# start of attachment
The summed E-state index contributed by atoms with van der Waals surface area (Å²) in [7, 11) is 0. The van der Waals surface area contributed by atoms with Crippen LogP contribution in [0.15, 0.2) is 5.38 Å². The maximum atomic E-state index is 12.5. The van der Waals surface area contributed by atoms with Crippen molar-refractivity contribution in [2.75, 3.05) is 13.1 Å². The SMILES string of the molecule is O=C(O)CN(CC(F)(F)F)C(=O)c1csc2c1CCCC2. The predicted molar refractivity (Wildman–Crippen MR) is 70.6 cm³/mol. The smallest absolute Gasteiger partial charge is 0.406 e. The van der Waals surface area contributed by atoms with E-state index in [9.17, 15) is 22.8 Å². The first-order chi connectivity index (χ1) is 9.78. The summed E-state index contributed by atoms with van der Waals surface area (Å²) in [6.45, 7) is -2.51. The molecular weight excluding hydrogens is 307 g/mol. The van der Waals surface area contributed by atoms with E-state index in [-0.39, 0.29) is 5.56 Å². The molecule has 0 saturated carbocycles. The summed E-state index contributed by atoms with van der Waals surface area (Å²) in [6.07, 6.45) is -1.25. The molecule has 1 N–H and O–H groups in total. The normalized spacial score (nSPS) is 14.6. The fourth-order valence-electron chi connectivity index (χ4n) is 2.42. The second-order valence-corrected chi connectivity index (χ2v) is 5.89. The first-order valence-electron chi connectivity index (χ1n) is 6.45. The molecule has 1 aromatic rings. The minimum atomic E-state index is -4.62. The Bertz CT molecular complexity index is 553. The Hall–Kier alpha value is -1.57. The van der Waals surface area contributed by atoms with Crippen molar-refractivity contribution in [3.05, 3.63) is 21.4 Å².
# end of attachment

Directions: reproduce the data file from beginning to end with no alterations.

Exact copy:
The summed E-state index contributed by atoms with van der Waals surface area (Å²) in [7, 11) is 0. The van der Waals surface area contributed by atoms with Crippen LogP contribution in [0.15, 0.2) is 5.38 Å². The maximum atomic E-state index is 12.5. The van der Waals surface area contributed by atoms with Crippen molar-refractivity contribution in [2.75, 3.05) is 13.1 Å². The SMILES string of the molecule is O=C(O)CN(CC(F)(F)F)C(=O)c1csc2c1CCCC2. The predicted molar refractivity (Wildman–Crippen MR) is 70.6 cm³/mol. The smallest absolute Gasteiger partial charge is 0.406 e. The van der Waals surface area contributed by atoms with E-state index in [9.17, 15) is 22.8 Å². The first-order chi connectivity index (χ1) is 9.78. The summed E-state index contributed by atoms with van der Waals surface area (Å²) in [6.45, 7) is -2.51. The molecular weight excluding hydrogens is 307 g/mol. The van der Waals surface area contributed by atoms with E-state index in [-0.39, 0.29) is 5.56 Å². The molecule has 0 saturated carbocycles. The summed E-state index contributed by atoms with van der Waals surface area (Å²) in [6.07, 6.45) is -1.25. The molecule has 1 N–H and O–H groups in total. The normalized spacial score (nSPS) is 14.6. The fourth-order valence-electron chi connectivity index (χ4n) is 2.42. The second-order valence-corrected chi connectivity index (χ2v) is 5.89. The first-order valence-electron chi connectivity index (χ1n) is 6.45. The molecule has 1 aromatic rings. The minimum atomic E-state index is -4.62. The Bertz CT molecular complexity index is 553. The Hall–Kier alpha value is -1.57. The van der Waals surface area contributed by atoms with Crippen molar-refractivity contribution in [3.05, 3.63) is 21.4 Å².